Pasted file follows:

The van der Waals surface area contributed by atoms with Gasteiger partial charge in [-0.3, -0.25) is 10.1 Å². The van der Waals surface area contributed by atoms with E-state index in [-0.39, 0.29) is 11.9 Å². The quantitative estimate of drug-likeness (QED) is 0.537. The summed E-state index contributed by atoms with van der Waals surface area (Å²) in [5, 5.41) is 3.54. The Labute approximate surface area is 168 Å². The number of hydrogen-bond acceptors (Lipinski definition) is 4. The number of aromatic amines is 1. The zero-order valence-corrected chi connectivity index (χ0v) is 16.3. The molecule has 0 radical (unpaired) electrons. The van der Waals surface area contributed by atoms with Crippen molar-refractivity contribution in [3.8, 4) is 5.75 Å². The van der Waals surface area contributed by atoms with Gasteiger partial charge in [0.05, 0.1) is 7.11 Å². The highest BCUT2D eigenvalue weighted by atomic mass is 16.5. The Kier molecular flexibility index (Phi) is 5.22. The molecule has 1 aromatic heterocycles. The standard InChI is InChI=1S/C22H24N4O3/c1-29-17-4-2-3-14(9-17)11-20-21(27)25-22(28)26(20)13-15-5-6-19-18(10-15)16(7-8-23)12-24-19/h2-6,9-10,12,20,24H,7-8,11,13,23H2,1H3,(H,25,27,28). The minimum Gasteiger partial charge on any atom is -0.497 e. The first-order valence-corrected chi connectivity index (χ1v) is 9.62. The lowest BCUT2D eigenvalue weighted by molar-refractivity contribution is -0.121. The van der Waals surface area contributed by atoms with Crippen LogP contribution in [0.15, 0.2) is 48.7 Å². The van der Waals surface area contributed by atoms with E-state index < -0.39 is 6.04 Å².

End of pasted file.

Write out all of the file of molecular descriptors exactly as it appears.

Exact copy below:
The van der Waals surface area contributed by atoms with Gasteiger partial charge in [-0.3, -0.25) is 10.1 Å². The van der Waals surface area contributed by atoms with E-state index in [-0.39, 0.29) is 11.9 Å². The quantitative estimate of drug-likeness (QED) is 0.537. The summed E-state index contributed by atoms with van der Waals surface area (Å²) in [5, 5.41) is 3.54. The Labute approximate surface area is 168 Å². The number of hydrogen-bond acceptors (Lipinski definition) is 4. The number of aromatic amines is 1. The zero-order valence-corrected chi connectivity index (χ0v) is 16.3. The molecule has 0 radical (unpaired) electrons. The van der Waals surface area contributed by atoms with Crippen molar-refractivity contribution in [3.8, 4) is 5.75 Å². The van der Waals surface area contributed by atoms with Gasteiger partial charge in [0.05, 0.1) is 7.11 Å². The highest BCUT2D eigenvalue weighted by atomic mass is 16.5. The Kier molecular flexibility index (Phi) is 5.22. The molecule has 1 aromatic heterocycles. The standard InChI is InChI=1S/C22H24N4O3/c1-29-17-4-2-3-14(9-17)11-20-21(27)25-22(28)26(20)13-15-5-6-19-18(10-15)16(7-8-23)12-24-19/h2-6,9-10,12,20,24H,7-8,11,13,23H2,1H3,(H,25,27,28). The minimum Gasteiger partial charge on any atom is -0.497 e. The first-order valence-corrected chi connectivity index (χ1v) is 9.62. The lowest BCUT2D eigenvalue weighted by molar-refractivity contribution is -0.121. The van der Waals surface area contributed by atoms with Crippen LogP contribution in [0.15, 0.2) is 48.7 Å². The van der Waals surface area contributed by atoms with E-state index < -0.39 is 6.04 Å².